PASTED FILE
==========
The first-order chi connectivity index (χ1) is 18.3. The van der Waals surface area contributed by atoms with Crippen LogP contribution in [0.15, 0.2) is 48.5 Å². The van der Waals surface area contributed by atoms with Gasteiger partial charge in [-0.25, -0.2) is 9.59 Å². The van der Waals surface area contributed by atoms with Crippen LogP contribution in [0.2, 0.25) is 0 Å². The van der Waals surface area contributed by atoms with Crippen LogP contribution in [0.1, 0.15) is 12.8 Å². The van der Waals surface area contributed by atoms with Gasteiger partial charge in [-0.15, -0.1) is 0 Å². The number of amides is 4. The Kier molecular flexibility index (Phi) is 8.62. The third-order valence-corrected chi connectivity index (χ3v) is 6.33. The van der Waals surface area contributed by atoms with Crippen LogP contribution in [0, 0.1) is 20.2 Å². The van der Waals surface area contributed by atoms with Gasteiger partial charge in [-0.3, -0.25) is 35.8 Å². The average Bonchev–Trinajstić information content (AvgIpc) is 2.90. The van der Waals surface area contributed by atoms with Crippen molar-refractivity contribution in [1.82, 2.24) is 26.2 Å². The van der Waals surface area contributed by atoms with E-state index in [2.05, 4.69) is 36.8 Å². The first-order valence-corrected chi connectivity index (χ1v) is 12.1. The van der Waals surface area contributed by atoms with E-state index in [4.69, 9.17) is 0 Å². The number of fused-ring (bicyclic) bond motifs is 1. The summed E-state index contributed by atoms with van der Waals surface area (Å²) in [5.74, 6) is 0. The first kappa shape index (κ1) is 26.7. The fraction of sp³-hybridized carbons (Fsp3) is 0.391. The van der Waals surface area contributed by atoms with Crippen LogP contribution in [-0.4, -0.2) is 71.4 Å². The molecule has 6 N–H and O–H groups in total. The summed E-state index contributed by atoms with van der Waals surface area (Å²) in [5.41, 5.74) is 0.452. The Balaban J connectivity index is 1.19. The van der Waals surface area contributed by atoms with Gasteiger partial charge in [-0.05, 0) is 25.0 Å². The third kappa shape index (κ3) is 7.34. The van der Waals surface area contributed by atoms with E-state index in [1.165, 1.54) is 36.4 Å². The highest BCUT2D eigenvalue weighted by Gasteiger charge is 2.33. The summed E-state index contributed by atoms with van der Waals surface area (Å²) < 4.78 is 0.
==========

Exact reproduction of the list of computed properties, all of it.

The first-order chi connectivity index (χ1) is 18.3. The van der Waals surface area contributed by atoms with Crippen LogP contribution in [0.15, 0.2) is 48.5 Å². The van der Waals surface area contributed by atoms with Gasteiger partial charge in [-0.25, -0.2) is 9.59 Å². The van der Waals surface area contributed by atoms with Crippen LogP contribution in [0.2, 0.25) is 0 Å². The van der Waals surface area contributed by atoms with Crippen LogP contribution in [0.1, 0.15) is 12.8 Å². The van der Waals surface area contributed by atoms with Gasteiger partial charge in [-0.15, -0.1) is 0 Å². The number of amides is 4. The Kier molecular flexibility index (Phi) is 8.62. The third-order valence-corrected chi connectivity index (χ3v) is 6.33. The van der Waals surface area contributed by atoms with Crippen LogP contribution in [0, 0.1) is 20.2 Å². The van der Waals surface area contributed by atoms with Gasteiger partial charge in [-0.3, -0.25) is 35.8 Å². The average Bonchev–Trinajstić information content (AvgIpc) is 2.90. The van der Waals surface area contributed by atoms with Crippen molar-refractivity contribution in [1.82, 2.24) is 26.2 Å². The van der Waals surface area contributed by atoms with E-state index in [2.05, 4.69) is 36.8 Å². The first-order valence-corrected chi connectivity index (χ1v) is 12.1. The van der Waals surface area contributed by atoms with E-state index in [4.69, 9.17) is 0 Å². The number of fused-ring (bicyclic) bond motifs is 1. The summed E-state index contributed by atoms with van der Waals surface area (Å²) in [5.74, 6) is 0. The first kappa shape index (κ1) is 26.7. The fraction of sp³-hybridized carbons (Fsp3) is 0.391. The van der Waals surface area contributed by atoms with Crippen LogP contribution in [-0.4, -0.2) is 71.4 Å². The molecule has 6 N–H and O–H groups in total. The summed E-state index contributed by atoms with van der Waals surface area (Å²) in [5.41, 5.74) is 0.452. The Balaban J connectivity index is 1.19. The van der Waals surface area contributed by atoms with Gasteiger partial charge in [-0.05, 0) is 25.0 Å². The third kappa shape index (κ3) is 7.34. The van der Waals surface area contributed by atoms with E-state index in [1.165, 1.54) is 36.4 Å². The highest BCUT2D eigenvalue weighted by Gasteiger charge is 2.33. The summed E-state index contributed by atoms with van der Waals surface area (Å²) < 4.78 is 0.